First we will consider examples put forward by evolutionists as evidences of evolution by natural selection (1 - It Does Not Occur). Then we will turn our attention to the reasons why natural selection cannot produce evolution (2 - Why it Cannot Occur).


Species evolution never occurs by means of natural selection. Evolutionists have ransacked the plant and animal kingdoms for examples of cross-species evolution (by any means, natural selection or otherwise!), and have been unable to find them. What they have found are some interesting examples of variations WITHIN species. These they present to the public and in schoolbooks as "evidences" of evolution.

We will briefly examine several of these evidences.


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1 - PEPPERED MOTH—The peppered moth in England is the most frequently discussed evolutionary "proof" of natural selection. In fact, it is mentioned ten times for every instance in which any other evidence is mentioned! Therefore, it deserves special attention. The problem is that evolutionists really have no proof, and the peppered moth surely is not one.

"This is the most striking evolutionary change ever to have been witnessed by man."—*International Wildlife Encyclopedia (1970 edition), Vol. 20, p. 2706.

Noting that Darwin was plagued by his inability to demonstrate the evolution of even one species, *Jastrow said:

"Had he known it, an example was at hand which would have provided him with the proof he needed. The case was an exceedingly rare one—the peppered moth."—*Robert Jastrow, Red Giants and White Dwarfs, p. 235.

In his large 940-page book, Asimov’s New Guide to Science, *Isaac Asimov mentions that some fools oppose evolution, saying it has never been proven; and then Asimov gives us a single, outstanding evidence: the peppered moth. This is astounding—in view of the fact that it is no evidence at all! Isaac Asimov is the leading evolutionary science writer of the mid-twentieth century. If the peppered moth is the best he can come up with in defense of evolution, surely evolutionists have no case.

"One of the arguments of the creationists is that no one has ever seen the forces of evolution at work. That would seem the most nearly irrefutable of their arguments, and yet it, too, is wrong. In fact, if any confirmation of Darwinism were needed, it has turned up in examples of natural selection that have taken place before our eyes (now that we know what to watch for). A notable example occurred in Darwin’s native land. In England, it seems, the peppered moth exists in two varieties, a light and a dark."—*Isaac Asimov, Asimov’s New Guide to Science (1984), p. 780.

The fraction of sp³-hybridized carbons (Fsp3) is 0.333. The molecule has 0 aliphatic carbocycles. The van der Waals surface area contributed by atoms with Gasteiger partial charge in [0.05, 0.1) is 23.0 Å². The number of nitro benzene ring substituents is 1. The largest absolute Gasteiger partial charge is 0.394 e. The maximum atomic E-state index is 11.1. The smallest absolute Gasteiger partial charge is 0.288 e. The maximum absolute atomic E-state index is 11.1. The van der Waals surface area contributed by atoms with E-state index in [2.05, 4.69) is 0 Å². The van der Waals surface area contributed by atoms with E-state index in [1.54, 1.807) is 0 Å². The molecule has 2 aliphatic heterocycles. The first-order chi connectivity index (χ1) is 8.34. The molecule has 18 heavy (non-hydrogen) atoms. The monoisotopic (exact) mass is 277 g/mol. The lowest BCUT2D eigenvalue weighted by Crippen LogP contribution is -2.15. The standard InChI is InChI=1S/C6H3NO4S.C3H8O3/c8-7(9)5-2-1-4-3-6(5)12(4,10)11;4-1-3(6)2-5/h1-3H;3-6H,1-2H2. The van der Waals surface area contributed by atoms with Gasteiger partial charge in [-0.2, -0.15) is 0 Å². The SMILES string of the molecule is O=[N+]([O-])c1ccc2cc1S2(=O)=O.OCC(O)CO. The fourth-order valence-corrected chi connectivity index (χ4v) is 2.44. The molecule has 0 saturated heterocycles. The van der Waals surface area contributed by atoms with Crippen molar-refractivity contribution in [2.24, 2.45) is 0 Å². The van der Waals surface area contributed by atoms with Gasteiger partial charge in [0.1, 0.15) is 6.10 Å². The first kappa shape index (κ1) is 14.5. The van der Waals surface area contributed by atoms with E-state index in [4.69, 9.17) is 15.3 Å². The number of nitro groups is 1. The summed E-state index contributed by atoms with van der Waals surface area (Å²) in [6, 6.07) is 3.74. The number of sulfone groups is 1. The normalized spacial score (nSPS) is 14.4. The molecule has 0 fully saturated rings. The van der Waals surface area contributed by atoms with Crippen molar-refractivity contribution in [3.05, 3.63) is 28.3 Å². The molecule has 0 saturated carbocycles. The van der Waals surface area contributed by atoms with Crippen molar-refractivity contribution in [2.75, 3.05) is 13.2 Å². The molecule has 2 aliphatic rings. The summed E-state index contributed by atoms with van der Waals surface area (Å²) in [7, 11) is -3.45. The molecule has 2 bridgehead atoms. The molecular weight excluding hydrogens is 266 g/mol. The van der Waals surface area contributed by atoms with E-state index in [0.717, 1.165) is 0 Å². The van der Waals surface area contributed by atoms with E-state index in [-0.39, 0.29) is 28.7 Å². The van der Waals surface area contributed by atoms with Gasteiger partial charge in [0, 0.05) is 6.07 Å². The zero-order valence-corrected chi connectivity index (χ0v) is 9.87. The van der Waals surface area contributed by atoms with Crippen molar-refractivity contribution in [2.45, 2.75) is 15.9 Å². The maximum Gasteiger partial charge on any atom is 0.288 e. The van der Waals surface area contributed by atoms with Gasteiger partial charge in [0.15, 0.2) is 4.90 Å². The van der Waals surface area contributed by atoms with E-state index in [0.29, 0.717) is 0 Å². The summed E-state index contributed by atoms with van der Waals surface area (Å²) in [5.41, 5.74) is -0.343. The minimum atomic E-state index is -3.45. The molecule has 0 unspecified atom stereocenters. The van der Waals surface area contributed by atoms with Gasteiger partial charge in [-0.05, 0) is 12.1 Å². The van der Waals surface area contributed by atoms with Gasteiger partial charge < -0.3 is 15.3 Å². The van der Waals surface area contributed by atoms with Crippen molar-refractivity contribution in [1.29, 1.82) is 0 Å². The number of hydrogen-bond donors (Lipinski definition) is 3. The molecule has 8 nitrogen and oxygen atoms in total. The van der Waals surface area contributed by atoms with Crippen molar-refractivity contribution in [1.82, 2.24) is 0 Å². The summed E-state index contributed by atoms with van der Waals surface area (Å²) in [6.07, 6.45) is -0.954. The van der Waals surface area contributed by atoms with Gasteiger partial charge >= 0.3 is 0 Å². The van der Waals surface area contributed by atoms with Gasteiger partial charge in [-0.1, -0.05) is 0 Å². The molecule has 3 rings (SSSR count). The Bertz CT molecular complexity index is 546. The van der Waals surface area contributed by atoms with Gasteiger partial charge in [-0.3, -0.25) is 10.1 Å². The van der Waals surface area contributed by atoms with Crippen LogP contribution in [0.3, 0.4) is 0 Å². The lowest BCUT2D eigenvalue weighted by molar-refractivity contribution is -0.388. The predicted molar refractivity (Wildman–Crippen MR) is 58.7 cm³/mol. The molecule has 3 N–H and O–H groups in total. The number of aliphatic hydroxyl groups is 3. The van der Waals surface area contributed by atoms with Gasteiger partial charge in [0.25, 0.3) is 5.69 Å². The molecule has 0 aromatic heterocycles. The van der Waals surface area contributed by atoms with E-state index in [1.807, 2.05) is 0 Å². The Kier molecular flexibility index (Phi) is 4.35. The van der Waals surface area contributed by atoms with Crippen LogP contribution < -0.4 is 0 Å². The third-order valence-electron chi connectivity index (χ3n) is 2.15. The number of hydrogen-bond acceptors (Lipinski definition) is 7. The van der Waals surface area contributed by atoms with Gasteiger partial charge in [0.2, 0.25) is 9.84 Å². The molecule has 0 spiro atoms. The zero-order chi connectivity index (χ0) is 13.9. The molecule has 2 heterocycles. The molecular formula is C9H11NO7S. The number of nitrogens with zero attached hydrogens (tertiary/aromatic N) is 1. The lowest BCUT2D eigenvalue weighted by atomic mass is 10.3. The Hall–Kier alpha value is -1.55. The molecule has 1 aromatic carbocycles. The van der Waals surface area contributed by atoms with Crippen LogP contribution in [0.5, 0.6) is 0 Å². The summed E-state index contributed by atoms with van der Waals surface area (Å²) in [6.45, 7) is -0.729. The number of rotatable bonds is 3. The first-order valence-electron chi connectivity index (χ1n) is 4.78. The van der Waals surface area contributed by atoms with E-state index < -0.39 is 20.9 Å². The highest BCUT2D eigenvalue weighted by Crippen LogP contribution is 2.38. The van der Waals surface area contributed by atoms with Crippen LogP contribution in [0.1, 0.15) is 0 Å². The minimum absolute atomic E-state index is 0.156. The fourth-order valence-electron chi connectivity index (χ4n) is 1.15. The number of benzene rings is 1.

Before 1845 near Birmingham, England, the peppered moth was primarily light colored, but some had darker wings. (These darker varieties were called the melanic or carbonaria forms.) In accordance with Mendelian genetics, some peppered moth offspring were always born with light-colored wings while others had darker wings. Thus it had been for centuries. The little moths would alight on the light-colored tree trunks; and birds, able to see the darker ones more easily, ate them and tended to ignore the light-colored varieties. Yet both varieties continued to be produced. But then the industrial revolution came and the trees became darker from smoke and grime—and birds began eating the lighter ones. In the 1850s, about 98% of the uneaten peppered moths were the light variety; because of recessive and dominant genes, peppered moths regularly produced both varieties as offspring.

By the 1880s in the Manchester, England area, toxic gases and soot were killing the light-colored lichen on the trees and darkened even more the tree trunks. The changeover from light to dark moths began there also. The smoke and smog from the factories darkened the trunks of the trees where the moths rested. This darkening of the trees made the dark-hued moths difficult to see and the lighter ones quite easy for the birds to spot.

By the 1950s, 98% of the peppered moths were the dark variety. All the while, the moths continued to produce both dark and light varieties.

Evolutionists point to this as a "proof of evolution," but it is NOT a proof of evolution. We all know that there can be variation with species. Variation within a species is not evolution.